Dr. Justin Marchegiani: I know. Yeah. So a little bit. Yeah, it’s a little off there. I mean, there’s a lot of Blue Zones. These are very healthy parts of the world that live a very long time into the hundreds, you know, over 100, and they do consume some alcohol. So I don’t think alcohol should be looked at like it’s this unbelievable toxin on the body. I mean, I think there may be a mild stress to it, right? But exercise is a stress, right? So I think there’s have been a little bit of stress on the body does help with adaptation. The key is, is allowing your body to receive that stress and allow you to be able to adapt to it as efficiently as possible. Instead of it being the stressor you put in your bucket that causes your bucket to overflow. Now it’s going to be the stressor. helps make your body a little bit stronger. By just getting back here briefly, I found one article here talking about acetyl aldehyde. And it talks about the fact that cysteine and glycine again, which are the two major backbones to making gluten, what’s clewd a file and it’s a tri peptide, right? tri meaning three, glutamine, glycine. cysteine are the three amino acids in glutathione. So it talks about Long live sulfur containing bio molecules, including cysteine and glycine that incorporate acetyl aldehyde might affect cysteine, including ion homeostasis and also plays a protective role in reducing circulating acetyl aldehyde levels. Okay, this is one article called binding of acetyl aldehyde to a glutathione metabolite, so glutathione does bind up acetyl aldehyde. So we talked about an acetyl cysteine. We talked about glycine and bone broth, we are now glutamine. We also talked about things like Milk Thistle are silymarin, which are actually a glutathione recycler, so is cortisol that helps maintain the recycling of glutathione. And then of course, taking lipids, omo glutathione, itself. And then also things like charcoal, I think also have a positive effect at binding up a pseudo aldehyde as well. So look at acetyl aldehyde and charcoal, you can take binders that help you right here, a study of acetyl aldehyde absorption on activated carbons, right, which essentially activated carbons is going to be what you see with activated charcoal. We’ll talk about that in a second.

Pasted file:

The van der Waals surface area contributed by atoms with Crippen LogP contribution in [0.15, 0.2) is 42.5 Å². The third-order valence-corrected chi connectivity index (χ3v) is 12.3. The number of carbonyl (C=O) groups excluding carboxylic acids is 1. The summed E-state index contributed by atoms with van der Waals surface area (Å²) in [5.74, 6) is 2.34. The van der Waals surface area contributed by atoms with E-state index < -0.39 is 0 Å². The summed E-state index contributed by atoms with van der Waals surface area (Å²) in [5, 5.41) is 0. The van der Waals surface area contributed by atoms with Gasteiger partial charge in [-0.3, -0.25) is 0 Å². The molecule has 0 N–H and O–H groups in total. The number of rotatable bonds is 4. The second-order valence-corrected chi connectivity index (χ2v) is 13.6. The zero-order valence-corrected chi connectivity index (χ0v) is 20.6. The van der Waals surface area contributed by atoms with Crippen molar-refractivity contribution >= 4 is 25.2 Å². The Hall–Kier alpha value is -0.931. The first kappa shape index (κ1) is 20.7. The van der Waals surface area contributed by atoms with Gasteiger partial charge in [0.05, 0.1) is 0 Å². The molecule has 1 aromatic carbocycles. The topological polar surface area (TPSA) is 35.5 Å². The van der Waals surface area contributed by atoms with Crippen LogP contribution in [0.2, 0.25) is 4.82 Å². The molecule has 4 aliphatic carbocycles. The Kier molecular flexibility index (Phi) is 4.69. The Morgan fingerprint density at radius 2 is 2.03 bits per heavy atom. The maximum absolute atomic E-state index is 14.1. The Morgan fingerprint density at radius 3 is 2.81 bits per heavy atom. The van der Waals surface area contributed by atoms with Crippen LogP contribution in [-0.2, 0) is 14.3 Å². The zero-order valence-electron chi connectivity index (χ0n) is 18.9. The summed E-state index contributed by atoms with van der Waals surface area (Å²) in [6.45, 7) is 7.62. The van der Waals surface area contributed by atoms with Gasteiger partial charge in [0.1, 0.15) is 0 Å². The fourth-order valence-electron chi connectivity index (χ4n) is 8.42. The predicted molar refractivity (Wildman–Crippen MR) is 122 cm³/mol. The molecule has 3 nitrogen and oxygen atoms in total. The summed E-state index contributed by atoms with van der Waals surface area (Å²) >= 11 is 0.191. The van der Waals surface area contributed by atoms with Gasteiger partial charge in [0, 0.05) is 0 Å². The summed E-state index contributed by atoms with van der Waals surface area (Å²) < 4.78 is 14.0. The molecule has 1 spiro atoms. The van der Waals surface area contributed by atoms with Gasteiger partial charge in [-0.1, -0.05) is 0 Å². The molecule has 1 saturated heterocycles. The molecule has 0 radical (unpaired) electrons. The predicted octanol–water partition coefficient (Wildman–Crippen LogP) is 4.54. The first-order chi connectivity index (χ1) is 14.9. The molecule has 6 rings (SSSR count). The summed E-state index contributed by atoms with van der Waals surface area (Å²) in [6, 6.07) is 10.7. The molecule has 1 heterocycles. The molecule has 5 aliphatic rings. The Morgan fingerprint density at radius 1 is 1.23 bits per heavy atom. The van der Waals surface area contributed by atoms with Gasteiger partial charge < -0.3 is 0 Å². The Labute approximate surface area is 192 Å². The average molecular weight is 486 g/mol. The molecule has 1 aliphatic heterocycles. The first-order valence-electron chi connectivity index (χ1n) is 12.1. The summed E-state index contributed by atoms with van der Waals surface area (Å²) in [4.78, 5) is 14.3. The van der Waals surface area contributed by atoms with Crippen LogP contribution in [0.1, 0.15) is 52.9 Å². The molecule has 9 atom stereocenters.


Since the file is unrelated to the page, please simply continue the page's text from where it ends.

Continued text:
Evan Brand: I saw that one. So here’s what you’re saying. You’re basically saying you should make a Grass Fed Whey Protein Shake that’s going to be loaded with cysteine and all that make you a grass fed protein smoothie with a shot of vodka added to it. You’re going to have a good time.
Dr. Justin Marchegiani: Yeah, I mean, it depends on how you want to do it. Right. I think that’s there’s there’s definitely a couple of options right? So when I look at alcohol consumption, right, the first part is choosing healthier versions of alcohol. We’ll talk about that in a second. The second is how do you detoxify? So there’s a couple of mitigating effects. Alcohol is a diuretic. Some of the effects that you have on alcohol is the fact that you are decreasing ADH antidiuretic hormone from the post here pituitary. Okay. So, I hate when they do double negatives. Remember double negatives equal a positive. All right, so anti diuretic so diuretic means it’s your diuretic means it makes you pee. So it’s the anti. It’s the anti pee hormone, if you will. So essentially, it’s the anti p anti anti p hormone. So in other words, it makes you pee. It allows what’s in your body from a hydration standpoint to be released out. So that means you’re going to lose a lot of water. You’re going to lose a lot of minerals. So part of the mitigating effect of hangovers is Yeah, you have the seat. Allow the high but you’re also going to be low in minerals and low in hydration. So if you’re going to be drinking more having a Pellegrino or having a nice mineral water at your table or at your home and having a glass of mineral water in between each drink is going to be huge from a hydration standpoint and a mineral standpoint, that’s number one. Number two, you may do a binder during the drink to kind of help mitigate and bind up some of the the acid aldehyde to help bind that up. And then number two, you can add in some things that are can be protecting the liver whether it’s clear to thiam you can do NAC you can do some vitamin C, you can do some you can do some milk thistle. Those are all good options. Now I keep it very simple. I’ll do n acetylcysteine, vitamin C and activated charcoal. And then when I come home, I’ll typically do some liposomal lumify and once I get home, all right and then I’ll also really make sure the minerals are good. I’ll typically sip on something like a tub of cheese Go in between the keep my minerals up. That’s a kind of a really good way to look at it. So alcohol is a diuretic.
Evan Brand: They need to sponsor you Topo Chico, you know, many times you flashed that Topo Chico bottle over the hundreds of episodes we’ve done they need to send you a free case or two or three.